Hockey team becomes family for the Band Aid King

BUFFALO, N.Y. (WIVB)- An 8-year-old boy earned the title of “Band Aid King” in Western New York when he started a band aid drive. He wanted to make sure no child would go home from the hospital with a sad-faced band aid.

“The nurse gave me a frowny-faced band aid and it didn’t make me feel better, so I wanted to get kid-friendly band aids for them”, explained Luke Gworek about why he started his drive.

Although Luke is still receiving treatment for Acute Lymphoblastic Leukemia, he is also back to doing the things he loves, including hockey. His dad, Bill Gworek, says their ‘hockey family’ has helped get them through the last two years. Luke plays for the Niagara Junior Purple Eagles, and his dad is a coach.

band aid king luke with last year hockey team“They were one of our first supporters when Luke was diagnosed. It has just been unbelievable how much of a family we all are”, said Gworek about the team. News 4 watched Luke’s third practice of the year, after he had to sit out an entire season while he was at his sickest point. Luke smiled through his orange mouth guard as he skated easily onto the ice. His helmet has an orange sticker on it too, because that is the color that represents childhood cancers. Although Luke’s jersey, which is blue and white this year, has the number 12 on the back with his last name, his dad thinks it should say “Band Aid King” instead. That’s because they keep collecting boxes and boxes of band aids. Representatives from the Band-Aid Brand company saw Luke’s story after it aired on News 4 in May and sent his family hundreds of boxes. That brings the total numbers of boxes he has collected to more than 5,000. He continues donating the boxes to Roswell, Women and Children’s hospital, and other organizations in need of band aids.

Band aid king luke first day of 2nd grade band aid king luke first day of 3rd gradeLuke is now in the third grade, which he says is more challenging than second grade. “It’s a little bit harder, our teacher gives us a lot more homework, which I don’t like”, Luke explained with a shake of his head. As is typical for his first day of school, Luke wore a jacket and bow tie, but this year he was also sporting a full head of hair. The picture his mom took is in stark contrast to the first-day-photo from second grade, when he was still bald from his chemotherapy treatments and looking less robust. When he skated out onto the ice at practice, he looked like a healthy, strong, 8-year-old boy, which brings tears to his dad’s eyes as he coaches the team. “It’s unbelievable. Our lives are crazy right now because our kids are very involved, but we look at each other and we say, well, it’s better being crazy and eating dinner on the fly. I’d rather do that, than be in the hospital”, said Bill Gworek about how their lives have changed.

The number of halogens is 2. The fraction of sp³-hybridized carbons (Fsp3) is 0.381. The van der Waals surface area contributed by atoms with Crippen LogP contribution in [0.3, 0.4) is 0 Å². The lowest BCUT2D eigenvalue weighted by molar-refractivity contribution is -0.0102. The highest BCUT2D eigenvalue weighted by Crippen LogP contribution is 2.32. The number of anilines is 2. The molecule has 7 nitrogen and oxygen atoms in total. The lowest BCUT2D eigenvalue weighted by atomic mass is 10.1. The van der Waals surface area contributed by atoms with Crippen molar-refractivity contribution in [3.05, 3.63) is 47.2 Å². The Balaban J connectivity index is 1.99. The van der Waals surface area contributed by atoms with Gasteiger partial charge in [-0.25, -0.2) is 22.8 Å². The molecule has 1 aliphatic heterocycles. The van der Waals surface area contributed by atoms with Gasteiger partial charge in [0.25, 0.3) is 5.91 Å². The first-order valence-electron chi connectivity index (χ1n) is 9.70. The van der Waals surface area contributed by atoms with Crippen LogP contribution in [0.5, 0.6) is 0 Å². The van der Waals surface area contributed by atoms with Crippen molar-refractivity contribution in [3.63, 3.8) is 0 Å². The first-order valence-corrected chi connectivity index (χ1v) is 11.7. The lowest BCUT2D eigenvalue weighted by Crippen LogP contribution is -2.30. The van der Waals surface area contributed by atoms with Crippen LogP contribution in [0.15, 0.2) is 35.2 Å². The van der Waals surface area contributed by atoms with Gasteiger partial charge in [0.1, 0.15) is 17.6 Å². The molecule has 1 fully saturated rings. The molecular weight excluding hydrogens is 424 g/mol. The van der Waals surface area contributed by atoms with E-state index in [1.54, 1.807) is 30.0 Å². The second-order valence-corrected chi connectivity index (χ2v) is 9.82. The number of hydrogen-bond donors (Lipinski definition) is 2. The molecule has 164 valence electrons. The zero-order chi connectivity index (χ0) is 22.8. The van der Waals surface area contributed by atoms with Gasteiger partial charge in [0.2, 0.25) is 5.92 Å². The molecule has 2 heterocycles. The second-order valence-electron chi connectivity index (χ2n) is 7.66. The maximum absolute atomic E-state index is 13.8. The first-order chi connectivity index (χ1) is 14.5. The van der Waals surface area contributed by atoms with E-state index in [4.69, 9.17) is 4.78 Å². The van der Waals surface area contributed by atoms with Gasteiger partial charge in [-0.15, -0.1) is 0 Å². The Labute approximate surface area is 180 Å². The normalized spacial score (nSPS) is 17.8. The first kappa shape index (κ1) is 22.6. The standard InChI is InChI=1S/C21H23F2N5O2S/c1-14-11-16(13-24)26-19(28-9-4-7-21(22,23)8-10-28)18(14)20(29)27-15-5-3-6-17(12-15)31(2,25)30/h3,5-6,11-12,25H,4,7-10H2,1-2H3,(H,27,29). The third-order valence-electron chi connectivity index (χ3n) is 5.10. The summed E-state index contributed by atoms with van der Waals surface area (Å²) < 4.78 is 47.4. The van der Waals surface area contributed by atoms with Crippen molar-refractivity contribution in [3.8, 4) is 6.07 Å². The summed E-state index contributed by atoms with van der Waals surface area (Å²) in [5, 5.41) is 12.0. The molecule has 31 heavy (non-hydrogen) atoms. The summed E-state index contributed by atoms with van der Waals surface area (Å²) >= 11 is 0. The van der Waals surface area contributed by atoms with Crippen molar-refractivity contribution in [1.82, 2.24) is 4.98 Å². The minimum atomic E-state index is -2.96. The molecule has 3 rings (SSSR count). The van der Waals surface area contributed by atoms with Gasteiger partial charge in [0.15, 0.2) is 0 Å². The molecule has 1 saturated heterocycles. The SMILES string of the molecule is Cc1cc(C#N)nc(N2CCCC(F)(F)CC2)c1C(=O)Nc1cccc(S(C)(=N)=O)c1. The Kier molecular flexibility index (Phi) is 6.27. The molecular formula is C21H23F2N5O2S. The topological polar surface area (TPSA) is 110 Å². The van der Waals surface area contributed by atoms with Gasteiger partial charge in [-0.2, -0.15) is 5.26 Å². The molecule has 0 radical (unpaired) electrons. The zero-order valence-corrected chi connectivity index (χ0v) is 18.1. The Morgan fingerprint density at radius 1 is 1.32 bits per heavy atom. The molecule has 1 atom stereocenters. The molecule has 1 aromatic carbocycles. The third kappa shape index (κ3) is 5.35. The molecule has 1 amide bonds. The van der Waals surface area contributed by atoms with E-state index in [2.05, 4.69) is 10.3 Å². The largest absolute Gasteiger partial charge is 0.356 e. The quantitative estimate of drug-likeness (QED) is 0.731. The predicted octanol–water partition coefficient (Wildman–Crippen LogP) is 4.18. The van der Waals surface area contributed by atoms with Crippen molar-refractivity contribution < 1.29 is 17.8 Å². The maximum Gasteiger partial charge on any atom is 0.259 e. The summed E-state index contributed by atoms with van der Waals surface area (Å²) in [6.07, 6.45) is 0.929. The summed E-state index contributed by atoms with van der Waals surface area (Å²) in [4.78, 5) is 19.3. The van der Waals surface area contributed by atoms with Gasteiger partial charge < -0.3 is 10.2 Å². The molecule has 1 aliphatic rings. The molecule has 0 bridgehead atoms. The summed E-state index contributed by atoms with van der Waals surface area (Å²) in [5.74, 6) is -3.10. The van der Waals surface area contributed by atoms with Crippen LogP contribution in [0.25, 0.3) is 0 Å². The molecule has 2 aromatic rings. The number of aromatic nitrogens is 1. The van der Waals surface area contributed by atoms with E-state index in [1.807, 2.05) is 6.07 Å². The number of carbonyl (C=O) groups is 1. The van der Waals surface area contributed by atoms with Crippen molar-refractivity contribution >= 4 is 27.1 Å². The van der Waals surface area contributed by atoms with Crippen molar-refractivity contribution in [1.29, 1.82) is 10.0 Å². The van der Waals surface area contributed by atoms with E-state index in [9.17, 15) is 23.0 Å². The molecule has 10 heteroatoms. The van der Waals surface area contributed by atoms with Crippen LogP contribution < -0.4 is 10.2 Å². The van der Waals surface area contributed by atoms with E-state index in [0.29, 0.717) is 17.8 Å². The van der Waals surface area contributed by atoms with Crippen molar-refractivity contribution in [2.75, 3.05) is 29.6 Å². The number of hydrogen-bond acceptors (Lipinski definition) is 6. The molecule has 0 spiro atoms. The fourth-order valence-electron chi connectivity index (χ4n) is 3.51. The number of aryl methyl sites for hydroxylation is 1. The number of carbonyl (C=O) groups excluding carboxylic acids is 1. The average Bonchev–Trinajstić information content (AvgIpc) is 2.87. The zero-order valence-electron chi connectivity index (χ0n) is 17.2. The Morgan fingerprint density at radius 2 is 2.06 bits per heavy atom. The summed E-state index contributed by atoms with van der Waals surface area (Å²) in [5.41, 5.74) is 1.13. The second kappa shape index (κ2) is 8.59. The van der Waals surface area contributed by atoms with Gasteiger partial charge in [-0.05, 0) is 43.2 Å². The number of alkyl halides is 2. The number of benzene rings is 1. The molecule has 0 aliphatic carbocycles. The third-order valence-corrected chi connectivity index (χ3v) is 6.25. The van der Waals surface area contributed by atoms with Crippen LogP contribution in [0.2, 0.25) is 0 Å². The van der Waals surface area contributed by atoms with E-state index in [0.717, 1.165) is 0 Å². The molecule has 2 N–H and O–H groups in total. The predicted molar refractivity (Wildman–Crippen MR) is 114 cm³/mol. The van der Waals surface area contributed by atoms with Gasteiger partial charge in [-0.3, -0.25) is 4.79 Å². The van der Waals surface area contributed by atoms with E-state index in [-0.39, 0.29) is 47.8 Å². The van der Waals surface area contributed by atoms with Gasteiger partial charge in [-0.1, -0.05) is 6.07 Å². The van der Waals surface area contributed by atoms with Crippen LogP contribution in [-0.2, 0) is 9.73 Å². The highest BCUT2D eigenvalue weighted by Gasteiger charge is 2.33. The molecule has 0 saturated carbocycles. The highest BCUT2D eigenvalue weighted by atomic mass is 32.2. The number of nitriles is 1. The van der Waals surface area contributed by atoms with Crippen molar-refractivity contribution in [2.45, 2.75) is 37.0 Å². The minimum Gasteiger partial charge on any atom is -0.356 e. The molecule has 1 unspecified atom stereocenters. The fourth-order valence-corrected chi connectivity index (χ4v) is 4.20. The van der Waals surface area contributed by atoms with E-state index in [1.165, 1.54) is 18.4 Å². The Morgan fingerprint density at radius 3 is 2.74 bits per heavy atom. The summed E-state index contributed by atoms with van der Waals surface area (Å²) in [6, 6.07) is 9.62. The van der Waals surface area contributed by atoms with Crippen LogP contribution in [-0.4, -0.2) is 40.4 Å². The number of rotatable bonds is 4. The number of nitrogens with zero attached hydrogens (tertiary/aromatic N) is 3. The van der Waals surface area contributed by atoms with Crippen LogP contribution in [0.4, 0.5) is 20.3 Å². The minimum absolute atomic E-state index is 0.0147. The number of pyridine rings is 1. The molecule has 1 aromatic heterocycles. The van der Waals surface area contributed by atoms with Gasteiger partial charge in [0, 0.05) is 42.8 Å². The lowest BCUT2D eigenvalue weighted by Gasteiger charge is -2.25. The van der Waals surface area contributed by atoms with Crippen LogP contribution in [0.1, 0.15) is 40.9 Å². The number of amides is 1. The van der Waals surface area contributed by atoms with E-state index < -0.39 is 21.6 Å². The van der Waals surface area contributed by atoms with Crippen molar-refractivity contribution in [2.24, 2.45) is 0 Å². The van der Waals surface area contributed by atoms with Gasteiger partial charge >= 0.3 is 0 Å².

Luke and his family are looking forward to more changes in 2016. He plans to have his final chemotherapy treatment on April 1, 2016 at Roswell Park Cancer Institute. Although he will never truly be ‘cancer-free’, and will have to go for screenings the rest of his life, this final treatment is cause for celebration. His parents plan to do just that, with a party like Luke has never seen. provides commenting to allow for constructive discussion on the stories we cover. In order to comment here, you acknowledge you have read and agreed to our Terms of Service. Commenters who violate these terms, including use of vulgar language or racial slurs, will be banned. Please be respectful of the opinions of others. If you see an inappropriate comment, please flag it for our moderators to review. Note: Comments containing links are not allowed.

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